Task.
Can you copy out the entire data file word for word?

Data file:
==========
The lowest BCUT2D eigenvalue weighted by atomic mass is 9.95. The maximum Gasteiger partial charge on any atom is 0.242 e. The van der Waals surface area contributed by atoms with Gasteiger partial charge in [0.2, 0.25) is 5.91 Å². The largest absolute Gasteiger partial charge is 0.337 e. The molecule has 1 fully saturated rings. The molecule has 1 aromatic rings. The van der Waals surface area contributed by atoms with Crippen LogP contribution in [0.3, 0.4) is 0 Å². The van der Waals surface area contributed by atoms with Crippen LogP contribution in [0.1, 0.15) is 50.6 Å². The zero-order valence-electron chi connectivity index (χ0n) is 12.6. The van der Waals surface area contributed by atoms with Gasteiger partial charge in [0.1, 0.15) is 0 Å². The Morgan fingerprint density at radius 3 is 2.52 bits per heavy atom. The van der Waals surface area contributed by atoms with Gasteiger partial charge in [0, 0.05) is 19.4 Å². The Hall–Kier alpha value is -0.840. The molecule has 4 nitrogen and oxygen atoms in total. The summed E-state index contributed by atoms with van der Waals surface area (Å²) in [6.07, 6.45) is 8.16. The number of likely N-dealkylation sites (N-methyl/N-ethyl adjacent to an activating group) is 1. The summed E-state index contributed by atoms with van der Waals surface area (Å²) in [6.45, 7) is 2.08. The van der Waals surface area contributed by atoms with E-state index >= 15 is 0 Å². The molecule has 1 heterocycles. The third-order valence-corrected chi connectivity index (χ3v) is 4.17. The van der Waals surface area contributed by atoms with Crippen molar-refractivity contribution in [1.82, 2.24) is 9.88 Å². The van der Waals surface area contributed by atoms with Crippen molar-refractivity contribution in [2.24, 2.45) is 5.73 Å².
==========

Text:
The lowest BCUT2D eigenvalue weighted by atomic mass is 9.95. The maximum Gasteiger partial charge on any atom is 0.242 e. The van der Waals surface area contributed by atoms with Gasteiger partial charge in [0.2, 0.25) is 5.91 Å². The largest absolute Gasteiger partial charge is 0.337 e. The molecule has 1 fully saturated rings. The molecule has 1 aromatic rings. The van der Waals surface area contributed by atoms with Crippen LogP contribution in [0.3, 0.4) is 0 Å². The van der Waals surface area contributed by atoms with Crippen LogP contribution in [0.1, 0.15) is 50.6 Å². The zero-order valence-electron chi connectivity index (χ0n) is 12.6. The van der Waals surface area contributed by atoms with Gasteiger partial charge in [0.1, 0.15) is 0 Å². The Morgan fingerprint density at radius 3 is 2.52 bits per heavy atom. The van der Waals surface area contributed by atoms with Gasteiger partial charge in [0, 0.05) is 19.4 Å². The Hall–Kier alpha value is -0.840. The molecule has 4 nitrogen and oxygen atoms in total. The summed E-state index contributed by atoms with van der Waals surface area (Å²) in [6.07, 6.45) is 8.16. The number of likely N-dealkylation sites (N-methyl/N-ethyl adjacent to an activating group) is 1. The summed E-state index contributed by atoms with van der Waals surface area (Å²) in [6.45, 7) is 2.08. The van der Waals surface area contributed by atoms with E-state index >= 15 is 0 Å². The molecule has 1 heterocycles. The third-order valence-corrected chi connectivity index (χ3v) is 4.17. The van der Waals surface area contributed by atoms with Crippen molar-refractivity contribution in [1.82, 2.24) is 9.88 Å². The van der Waals surface area contributed by atoms with Crippen molar-refractivity contribution in [2.24, 2.45) is 5.73 Å².